Tragedy of teenager ‘caught between cultures’

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SHAFILEA Ahmed had been missing for nearly four months when detectives hosted a press conference saying they believed she was dead.

They asked Shobna Gulati, who plays Sunita in Coronation Street, to read two of the poems written by the teenager.

In one she wrote: “I don’t pretend like we’re the perfect family no more. Desire to live is burning. My stomach is turning. But all they think about is honour. I was like a normal teenage kid.”

Gulati said at the time: “I think she is definitely looking as though she is trapped between two cultures. She wants to express something and is unable to do that.”

Despite Miss Ahmed’s parents, Iftikhar Ahmed, 44, and Farzana, 41, being initially arrested on 
suspicion of kidnapping their daughter, nobody knew her 
grim fate.

Her parents had not even reported her missing to the police, with teachers only contacting officers after they overheard her younger siblings discussing it.

Ahmed denied that he had harmed his daughter.

He claimed no arranged marriage had been planned and a trip to Pakistan shortly before she disappeared was only a family holiday.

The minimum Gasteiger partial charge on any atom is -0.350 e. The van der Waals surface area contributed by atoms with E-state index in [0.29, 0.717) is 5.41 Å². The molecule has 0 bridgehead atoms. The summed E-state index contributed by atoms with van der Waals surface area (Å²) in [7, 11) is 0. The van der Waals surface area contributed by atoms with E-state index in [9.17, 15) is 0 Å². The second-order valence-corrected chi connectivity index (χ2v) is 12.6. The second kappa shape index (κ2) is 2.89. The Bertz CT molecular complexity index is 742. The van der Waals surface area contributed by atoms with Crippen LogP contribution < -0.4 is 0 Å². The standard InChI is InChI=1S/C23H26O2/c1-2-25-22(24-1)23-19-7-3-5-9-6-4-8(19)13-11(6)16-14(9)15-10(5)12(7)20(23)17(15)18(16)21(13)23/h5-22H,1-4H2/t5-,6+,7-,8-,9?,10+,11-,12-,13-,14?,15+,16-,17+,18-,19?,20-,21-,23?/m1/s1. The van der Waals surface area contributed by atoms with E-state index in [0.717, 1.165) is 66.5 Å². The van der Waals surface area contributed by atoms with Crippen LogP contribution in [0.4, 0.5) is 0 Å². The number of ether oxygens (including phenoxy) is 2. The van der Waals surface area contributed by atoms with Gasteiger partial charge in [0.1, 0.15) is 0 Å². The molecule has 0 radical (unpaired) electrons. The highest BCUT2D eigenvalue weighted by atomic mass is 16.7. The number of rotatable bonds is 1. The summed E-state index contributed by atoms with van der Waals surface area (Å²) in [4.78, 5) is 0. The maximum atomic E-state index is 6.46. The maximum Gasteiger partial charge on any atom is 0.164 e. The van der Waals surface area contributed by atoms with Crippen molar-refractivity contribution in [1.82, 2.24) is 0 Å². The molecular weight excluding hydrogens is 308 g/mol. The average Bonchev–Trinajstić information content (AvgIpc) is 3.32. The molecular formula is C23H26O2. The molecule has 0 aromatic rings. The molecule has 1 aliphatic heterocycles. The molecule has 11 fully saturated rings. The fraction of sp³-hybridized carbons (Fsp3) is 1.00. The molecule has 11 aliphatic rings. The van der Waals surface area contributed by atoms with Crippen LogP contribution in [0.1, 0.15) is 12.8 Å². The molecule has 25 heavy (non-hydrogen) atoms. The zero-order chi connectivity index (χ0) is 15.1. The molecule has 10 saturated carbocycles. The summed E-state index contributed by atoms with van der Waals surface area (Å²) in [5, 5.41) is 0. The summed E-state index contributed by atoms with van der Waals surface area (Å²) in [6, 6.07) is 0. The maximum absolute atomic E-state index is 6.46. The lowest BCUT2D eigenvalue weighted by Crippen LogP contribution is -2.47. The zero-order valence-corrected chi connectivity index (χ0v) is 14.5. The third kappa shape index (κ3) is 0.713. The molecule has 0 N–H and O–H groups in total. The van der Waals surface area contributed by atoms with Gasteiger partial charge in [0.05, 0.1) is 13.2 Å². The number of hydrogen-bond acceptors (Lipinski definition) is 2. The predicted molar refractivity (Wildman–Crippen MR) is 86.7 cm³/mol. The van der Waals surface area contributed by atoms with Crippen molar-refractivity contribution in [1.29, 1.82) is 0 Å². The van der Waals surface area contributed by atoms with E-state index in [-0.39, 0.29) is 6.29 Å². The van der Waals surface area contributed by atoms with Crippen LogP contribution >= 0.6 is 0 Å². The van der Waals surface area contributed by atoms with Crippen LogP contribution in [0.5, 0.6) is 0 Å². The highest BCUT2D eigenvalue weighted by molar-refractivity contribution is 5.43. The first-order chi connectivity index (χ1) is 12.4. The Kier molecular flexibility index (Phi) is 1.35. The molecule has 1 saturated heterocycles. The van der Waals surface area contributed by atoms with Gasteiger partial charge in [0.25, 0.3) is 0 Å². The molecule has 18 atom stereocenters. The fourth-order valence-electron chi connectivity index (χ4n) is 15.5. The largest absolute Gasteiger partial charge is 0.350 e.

“I love my daughter,” he said. “Why would I ever want to do anything to hurt her? The police are trying to frame the family.”

Officers investigating the teenager’s disappearance were so convinced her parents had killed her, however, they “bugged” the family home.

A covert listening device was placed in the family home in November 2003.

It was in February 2004, following a spell of heavy flooding in Cumbria, that police were alerted to the corpse in the River Kent, near Kendal.

The body was that of a young woman, aged 17 to 23, about 5ft 2ins and slim.

Cumbria Police warned at the time it was so badly decomposed it could take up to 10 days to identify it through DNA tests.

Two weeks after the discovery, Miss Ahmed’s parents, who were still on police bail, identified a gold zigzag bracelet and blue topaz ring found on the body.

The couple were released without charge in June 2004 when the Crown Prosecution Service ruled there was insufficient evidence against them.

But detectives continued to build a case.

In January 2008, after a four-day inquest, South Cumbria coroner Ian Smith recorded a verdict of unlawful killing, saying he believed she was probably murdered.

Police swooped again in 2010, arresting Iftikhar and Farzana Ahmed in January on suspicion of murdering their daughter.

The accused couple were first presented in the dock at Halton Magistrates’ Court in Runcorn, Cheshire, in September last year.

They continued to vigorously deny any involvement.